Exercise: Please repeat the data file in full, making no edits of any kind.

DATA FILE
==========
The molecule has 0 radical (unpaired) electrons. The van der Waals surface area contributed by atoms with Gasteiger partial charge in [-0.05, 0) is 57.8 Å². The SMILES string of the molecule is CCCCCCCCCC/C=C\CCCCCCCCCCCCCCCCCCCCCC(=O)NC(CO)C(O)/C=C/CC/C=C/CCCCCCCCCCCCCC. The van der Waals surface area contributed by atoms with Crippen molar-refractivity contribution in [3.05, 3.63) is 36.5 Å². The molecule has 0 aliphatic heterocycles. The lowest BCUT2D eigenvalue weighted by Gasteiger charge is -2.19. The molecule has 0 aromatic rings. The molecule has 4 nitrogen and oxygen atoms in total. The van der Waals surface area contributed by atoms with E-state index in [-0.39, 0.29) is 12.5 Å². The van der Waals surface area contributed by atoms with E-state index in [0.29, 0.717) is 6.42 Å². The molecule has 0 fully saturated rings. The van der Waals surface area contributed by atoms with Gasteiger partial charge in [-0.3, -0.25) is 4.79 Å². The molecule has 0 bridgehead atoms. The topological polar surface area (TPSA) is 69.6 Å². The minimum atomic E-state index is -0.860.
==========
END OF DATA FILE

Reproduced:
The molecule has 0 radical (unpaired) electrons. The van der Waals surface area contributed by atoms with Gasteiger partial charge in [-0.05, 0) is 57.8 Å². The SMILES string of the molecule is CCCCCCCCCC/C=C\CCCCCCCCCCCCCCCCCCCCCC(=O)NC(CO)C(O)/C=C/CC/C=C/CCCCCCCCCCCCCC. The van der Waals surface area contributed by atoms with Crippen molar-refractivity contribution in [3.05, 3.63) is 36.5 Å². The molecule has 0 aliphatic heterocycles. The lowest BCUT2D eigenvalue weighted by Gasteiger charge is -2.19. The molecule has 0 aromatic rings. The molecule has 4 nitrogen and oxygen atoms in total. The van der Waals surface area contributed by atoms with E-state index in [-0.39, 0.29) is 12.5 Å². The van der Waals surface area contributed by atoms with E-state index in [0.29, 0.717) is 6.42 Å². The molecule has 0 fully saturated rings. The van der Waals surface area contributed by atoms with Gasteiger partial charge in [-0.3, -0.25) is 4.79 Å². The molecule has 0 bridgehead atoms. The topological polar surface area (TPSA) is 69.6 Å². The minimum atomic E-state index is -0.860.